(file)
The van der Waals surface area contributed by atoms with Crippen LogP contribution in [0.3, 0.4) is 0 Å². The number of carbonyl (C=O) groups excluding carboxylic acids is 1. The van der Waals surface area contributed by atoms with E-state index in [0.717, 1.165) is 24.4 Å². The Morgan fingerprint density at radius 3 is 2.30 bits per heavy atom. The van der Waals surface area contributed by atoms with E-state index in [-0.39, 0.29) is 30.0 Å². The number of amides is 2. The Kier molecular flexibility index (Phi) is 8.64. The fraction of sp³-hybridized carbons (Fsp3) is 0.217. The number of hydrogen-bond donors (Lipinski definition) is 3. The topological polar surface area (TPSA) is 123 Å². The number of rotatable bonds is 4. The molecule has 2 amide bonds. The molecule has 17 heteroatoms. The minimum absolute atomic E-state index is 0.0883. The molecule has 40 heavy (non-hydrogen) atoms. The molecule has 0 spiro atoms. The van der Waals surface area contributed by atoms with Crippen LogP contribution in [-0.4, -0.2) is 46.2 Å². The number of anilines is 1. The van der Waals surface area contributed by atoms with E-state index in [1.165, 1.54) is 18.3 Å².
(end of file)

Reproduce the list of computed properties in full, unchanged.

The van der Waals surface area contributed by atoms with Crippen LogP contribution in [0.3, 0.4) is 0 Å². The number of carbonyl (C=O) groups excluding carboxylic acids is 1. The van der Waals surface area contributed by atoms with E-state index in [0.717, 1.165) is 24.4 Å². The Morgan fingerprint density at radius 3 is 2.30 bits per heavy atom. The van der Waals surface area contributed by atoms with E-state index in [-0.39, 0.29) is 30.0 Å². The number of amides is 2. The Kier molecular flexibility index (Phi) is 8.64. The fraction of sp³-hybridized carbons (Fsp3) is 0.217. The number of hydrogen-bond donors (Lipinski definition) is 3. The topological polar surface area (TPSA) is 123 Å². The number of rotatable bonds is 4. The molecule has 2 amide bonds. The molecule has 17 heteroatoms. The minimum absolute atomic E-state index is 0.0883. The molecule has 40 heavy (non-hydrogen) atoms. The molecule has 0 spiro atoms. The van der Waals surface area contributed by atoms with Crippen LogP contribution in [-0.4, -0.2) is 46.2 Å². The number of anilines is 1. The van der Waals surface area contributed by atoms with E-state index in [1.165, 1.54) is 18.3 Å².